Week 41: A team barometer

One of the team members on a core project we are working on has developed a stress curve for our project. Although “curve” is perhaps the wrong word.

He posted the expected graph of the potential tensions on this very complex and yet very short project (an approximately $100 million project, to be programmed and designed in 5 weeks). Against this, we’ve been tracking the actual developments in the studio. It is a very jagged line in both cases.

Although the project has a long history in other places and although the goals had been well-articulated before we entered its trajectory, we’ve found that our peripheral vision was not well-developed. Our design and development activity has been affected by an almost daily interjection of unexpected issues arising from a confrontation with reality that had not been present in the previous five years of this project’s development as it made its way through vision, politics, projections and other background stuff.

Part of the complexity is that we are designing for an organization not yet developed, with representation from current departmental rather than future thematic avatars, with a titular CEO but without a designated COO who could help develop a hierarchy of values, without the commitment and engagement of an essential translational partner, and in a domain of funding that will engage both public (governmental) and private (yet to be identified) sponsors.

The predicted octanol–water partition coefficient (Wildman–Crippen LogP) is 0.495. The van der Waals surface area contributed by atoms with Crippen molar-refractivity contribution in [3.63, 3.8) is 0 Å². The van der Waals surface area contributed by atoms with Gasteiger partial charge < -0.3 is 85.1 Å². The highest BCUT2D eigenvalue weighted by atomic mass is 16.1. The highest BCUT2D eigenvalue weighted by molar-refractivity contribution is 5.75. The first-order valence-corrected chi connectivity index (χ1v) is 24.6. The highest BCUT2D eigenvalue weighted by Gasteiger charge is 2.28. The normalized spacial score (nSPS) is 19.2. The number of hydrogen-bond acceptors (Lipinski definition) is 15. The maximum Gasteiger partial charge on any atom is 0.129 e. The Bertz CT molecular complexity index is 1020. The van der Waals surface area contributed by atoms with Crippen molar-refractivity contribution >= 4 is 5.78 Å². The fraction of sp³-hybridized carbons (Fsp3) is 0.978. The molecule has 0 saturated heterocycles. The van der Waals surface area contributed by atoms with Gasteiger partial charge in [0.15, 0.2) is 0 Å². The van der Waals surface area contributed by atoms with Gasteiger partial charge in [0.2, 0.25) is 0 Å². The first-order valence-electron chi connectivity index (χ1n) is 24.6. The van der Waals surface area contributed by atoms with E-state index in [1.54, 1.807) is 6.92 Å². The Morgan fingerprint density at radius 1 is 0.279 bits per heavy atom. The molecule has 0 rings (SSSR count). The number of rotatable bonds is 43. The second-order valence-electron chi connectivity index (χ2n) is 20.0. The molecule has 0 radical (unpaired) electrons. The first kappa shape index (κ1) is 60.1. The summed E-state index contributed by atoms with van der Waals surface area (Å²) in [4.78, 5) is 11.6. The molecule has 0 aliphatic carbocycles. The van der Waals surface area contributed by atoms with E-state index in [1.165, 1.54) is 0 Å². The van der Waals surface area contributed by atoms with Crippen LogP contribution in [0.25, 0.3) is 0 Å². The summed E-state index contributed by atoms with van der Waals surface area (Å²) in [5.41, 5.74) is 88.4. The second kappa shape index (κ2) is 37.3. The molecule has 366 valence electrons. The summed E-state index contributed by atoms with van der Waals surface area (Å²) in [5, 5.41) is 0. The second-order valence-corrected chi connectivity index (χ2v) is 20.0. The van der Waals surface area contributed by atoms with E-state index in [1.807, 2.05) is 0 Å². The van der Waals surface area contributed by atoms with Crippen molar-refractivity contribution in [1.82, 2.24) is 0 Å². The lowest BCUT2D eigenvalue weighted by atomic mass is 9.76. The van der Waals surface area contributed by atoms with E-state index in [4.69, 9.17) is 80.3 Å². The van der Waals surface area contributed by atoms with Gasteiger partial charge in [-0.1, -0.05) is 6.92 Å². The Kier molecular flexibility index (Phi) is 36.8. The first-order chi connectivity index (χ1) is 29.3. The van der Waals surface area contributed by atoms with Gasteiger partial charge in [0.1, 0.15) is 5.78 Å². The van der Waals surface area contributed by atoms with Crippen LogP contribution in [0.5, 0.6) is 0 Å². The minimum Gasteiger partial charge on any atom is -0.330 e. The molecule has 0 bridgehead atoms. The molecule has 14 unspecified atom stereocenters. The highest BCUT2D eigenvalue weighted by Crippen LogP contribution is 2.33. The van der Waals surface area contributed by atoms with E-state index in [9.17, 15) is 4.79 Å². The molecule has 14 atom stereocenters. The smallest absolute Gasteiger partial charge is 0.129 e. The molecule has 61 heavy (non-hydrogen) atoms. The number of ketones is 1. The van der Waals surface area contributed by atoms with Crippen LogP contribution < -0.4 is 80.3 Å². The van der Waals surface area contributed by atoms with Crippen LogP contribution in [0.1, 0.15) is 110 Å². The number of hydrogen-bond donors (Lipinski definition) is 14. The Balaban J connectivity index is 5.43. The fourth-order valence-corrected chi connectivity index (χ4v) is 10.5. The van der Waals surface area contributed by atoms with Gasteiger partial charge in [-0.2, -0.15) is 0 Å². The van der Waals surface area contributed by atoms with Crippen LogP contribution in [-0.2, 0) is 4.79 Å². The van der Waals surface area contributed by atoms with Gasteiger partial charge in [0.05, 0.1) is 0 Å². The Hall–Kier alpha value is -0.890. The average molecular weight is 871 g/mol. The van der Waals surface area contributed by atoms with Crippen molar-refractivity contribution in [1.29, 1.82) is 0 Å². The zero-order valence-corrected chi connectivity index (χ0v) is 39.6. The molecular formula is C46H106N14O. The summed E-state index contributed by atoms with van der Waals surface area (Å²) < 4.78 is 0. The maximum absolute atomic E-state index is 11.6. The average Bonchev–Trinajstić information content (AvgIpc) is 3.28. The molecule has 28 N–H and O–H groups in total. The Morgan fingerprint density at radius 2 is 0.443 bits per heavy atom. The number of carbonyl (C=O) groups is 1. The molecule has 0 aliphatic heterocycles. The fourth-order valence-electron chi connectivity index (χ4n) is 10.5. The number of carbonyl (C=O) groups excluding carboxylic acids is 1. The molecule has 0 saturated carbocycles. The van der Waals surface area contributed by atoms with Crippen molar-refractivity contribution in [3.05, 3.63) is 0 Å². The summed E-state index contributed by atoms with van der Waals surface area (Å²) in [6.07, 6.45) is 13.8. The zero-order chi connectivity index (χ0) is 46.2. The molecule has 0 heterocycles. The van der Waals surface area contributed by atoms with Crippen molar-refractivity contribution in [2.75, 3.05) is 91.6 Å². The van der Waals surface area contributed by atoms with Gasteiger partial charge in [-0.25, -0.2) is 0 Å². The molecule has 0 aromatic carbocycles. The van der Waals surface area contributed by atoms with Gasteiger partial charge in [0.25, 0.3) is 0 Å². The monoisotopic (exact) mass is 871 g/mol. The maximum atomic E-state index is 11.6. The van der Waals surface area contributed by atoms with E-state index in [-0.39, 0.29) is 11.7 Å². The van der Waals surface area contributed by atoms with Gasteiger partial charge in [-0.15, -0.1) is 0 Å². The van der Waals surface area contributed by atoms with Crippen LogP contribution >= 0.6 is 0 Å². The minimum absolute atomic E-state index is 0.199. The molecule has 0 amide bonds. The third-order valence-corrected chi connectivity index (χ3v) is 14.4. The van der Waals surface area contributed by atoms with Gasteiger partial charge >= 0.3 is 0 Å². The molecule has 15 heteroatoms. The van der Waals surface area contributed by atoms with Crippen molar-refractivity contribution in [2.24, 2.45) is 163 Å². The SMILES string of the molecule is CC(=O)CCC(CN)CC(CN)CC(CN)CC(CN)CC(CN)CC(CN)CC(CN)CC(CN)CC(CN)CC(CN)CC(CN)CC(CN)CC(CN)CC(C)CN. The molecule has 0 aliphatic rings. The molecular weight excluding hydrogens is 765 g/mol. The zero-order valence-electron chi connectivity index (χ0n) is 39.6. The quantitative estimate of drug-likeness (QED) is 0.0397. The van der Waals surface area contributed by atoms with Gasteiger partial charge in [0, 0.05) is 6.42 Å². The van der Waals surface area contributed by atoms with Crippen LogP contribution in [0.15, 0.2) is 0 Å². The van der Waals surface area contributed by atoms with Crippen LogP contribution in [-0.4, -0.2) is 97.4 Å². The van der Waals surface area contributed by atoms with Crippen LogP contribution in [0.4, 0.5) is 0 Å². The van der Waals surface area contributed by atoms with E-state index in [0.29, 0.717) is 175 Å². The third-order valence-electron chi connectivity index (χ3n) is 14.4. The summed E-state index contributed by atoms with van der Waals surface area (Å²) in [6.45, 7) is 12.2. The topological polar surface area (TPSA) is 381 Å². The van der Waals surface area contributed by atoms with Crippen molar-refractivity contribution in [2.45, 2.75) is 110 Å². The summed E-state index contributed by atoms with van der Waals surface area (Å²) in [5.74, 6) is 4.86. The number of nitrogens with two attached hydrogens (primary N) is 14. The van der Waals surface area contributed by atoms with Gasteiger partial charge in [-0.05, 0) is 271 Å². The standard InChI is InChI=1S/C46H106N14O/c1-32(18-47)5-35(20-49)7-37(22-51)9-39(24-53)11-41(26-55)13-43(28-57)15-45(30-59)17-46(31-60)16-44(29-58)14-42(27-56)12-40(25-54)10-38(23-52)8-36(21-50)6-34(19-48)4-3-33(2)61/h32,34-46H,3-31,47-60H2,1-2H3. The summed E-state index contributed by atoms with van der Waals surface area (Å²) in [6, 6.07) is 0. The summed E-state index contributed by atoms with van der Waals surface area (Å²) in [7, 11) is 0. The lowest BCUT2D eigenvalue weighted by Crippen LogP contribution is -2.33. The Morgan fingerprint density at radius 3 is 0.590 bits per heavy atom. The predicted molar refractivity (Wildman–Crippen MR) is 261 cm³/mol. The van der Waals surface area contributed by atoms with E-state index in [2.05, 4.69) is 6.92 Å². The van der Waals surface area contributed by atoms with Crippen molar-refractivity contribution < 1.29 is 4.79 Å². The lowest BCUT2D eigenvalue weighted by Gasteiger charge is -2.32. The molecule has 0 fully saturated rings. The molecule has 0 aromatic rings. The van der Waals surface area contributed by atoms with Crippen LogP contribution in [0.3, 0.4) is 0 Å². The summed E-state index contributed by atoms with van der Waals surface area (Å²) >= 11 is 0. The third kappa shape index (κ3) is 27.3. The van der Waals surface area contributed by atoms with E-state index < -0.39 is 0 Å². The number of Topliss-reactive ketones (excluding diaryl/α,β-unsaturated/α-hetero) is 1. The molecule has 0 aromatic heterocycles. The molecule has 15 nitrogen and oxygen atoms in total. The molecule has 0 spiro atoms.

We’ve tried hard to stay on a straight line but, in addition to the external surprises, we, ourselves, bring matters into the mix that shift our movement. Every day we uncover data, special interests, individual interpretations, operational scenarios, discipline challenges, differential development, and other (logical) vibrations that shake (or build) the confidence, spirit, or energy of the team.

It was an odd delight to have ended the week with a meeting that should have been comfortable and collegial but became competitive and challenging. A delight because its emotion placed it on the stress graph much higher than we’d predicted for Friday but, as we look to next Monday’s predicted very high stress level (because we’d confront the reality of the final push), we think the week could be much more relaxed now that we’ve surfaced a bunch of the underlying clutter.

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